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Business Services  •  Coronavirus Advice  •  financial advice  •  insolvency

Revisions to insolvency laws due to Covid-19

By RJP LLP on 17 August, 2020

The Corporate Insolvency and Governance Bill received royal assent on 25 June 2020 and is now an Act. It was introduced to help businesses struggling with the impact of Covid-19 and includes a series of measures to amend insolvency and company law, helping them through this period of instability. The corporate governance measures will also introduce temporary easements and flexibility to businesses where they are coping with reduced resources and restrictions.

The measures in the Bill will support businesses, and where applicable charities and mutual societies. Here are all the details:

Features of the new Insolvency Bill


The key features of the new Bill include:

  • A new moratorium to give companies breathing space from creditors while they seek a rescue;
  • Prohibiting the use of termination clauses that engage on insolvency, preventing suppliers from ceasing their supply or asking for additional payments while a company is going through a rescue process;
  • Availability of new restructuring tools to make the insolvency regime more flexible and give businesses greater chances of survival.


Very importantly for small business owners, the new bill also features the following new clauses which can be applied retrospectively to be as effective as possible:

  • Temporarily prohibiting creditors from filing statutory demands and winding up petitions for coronavirus related debts;
  • Temporarily easing burdens on businesses by enabling them to hold closed Annual General Meetings (AGMs), conduct business and communicate with members electronically.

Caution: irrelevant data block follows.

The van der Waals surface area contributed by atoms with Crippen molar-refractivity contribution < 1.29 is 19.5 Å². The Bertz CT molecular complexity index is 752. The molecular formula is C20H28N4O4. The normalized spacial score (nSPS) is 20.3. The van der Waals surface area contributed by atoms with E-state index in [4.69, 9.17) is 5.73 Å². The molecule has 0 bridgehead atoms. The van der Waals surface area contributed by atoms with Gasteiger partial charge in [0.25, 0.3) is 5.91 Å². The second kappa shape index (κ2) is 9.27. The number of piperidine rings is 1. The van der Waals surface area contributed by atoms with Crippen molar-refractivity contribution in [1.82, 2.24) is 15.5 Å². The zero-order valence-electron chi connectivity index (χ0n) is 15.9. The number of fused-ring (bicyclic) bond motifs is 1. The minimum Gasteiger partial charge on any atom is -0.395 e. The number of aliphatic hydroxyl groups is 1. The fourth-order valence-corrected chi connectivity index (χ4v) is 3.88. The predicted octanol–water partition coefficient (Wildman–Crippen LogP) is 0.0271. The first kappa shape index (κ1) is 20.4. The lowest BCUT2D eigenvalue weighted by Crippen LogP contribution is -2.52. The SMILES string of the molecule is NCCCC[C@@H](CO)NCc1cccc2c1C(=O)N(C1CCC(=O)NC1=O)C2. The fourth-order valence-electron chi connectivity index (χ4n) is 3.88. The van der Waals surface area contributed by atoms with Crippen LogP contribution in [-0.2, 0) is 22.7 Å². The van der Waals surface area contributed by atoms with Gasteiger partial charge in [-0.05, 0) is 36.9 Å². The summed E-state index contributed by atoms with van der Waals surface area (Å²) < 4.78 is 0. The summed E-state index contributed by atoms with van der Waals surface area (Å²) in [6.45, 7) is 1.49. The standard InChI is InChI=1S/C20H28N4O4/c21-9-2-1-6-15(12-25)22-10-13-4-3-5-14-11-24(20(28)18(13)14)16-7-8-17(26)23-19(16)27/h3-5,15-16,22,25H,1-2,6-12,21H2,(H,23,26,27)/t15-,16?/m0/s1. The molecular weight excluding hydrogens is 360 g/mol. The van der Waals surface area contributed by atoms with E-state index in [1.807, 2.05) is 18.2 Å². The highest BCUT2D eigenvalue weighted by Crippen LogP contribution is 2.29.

In addition, under the secondary legislation which came into force on 27 June 2020, companies and LLPs will receive an automatic extension to filing deadlines for the following:

  • confirmation statements;
  • registrations of charges (mortgage);
  • event-driven filings, such as a change to your company’s directors or people with significant control and filing of accounts.

For example:

Deadlines for filing accounts have been extended by three months - to 12 months for private companies and LLPs and nine months for public companies;

The 14 day deadline for the annual confirmation statement after the end of the company’s year-long confirmation period has been extended to 42 days;

The 14 day deadlines for submitting notices of relevant events after they occur are extended to 42 days - this includes a change of director or person of significant control;

The 21 day deadline for registering a charge against a company’s assets has been extended by ten days to 31 days.

All these deadlines will be updated automatically and will not need to be applied for.

It is important to note that these are all temporary measures and the deadlines will not be extended next year if they fall on or after 6 April 2021.


More help?

If you would like advice on the different restructuring tools available through this new Bill, please contact us via

For more information about the Bill, visit the government website:

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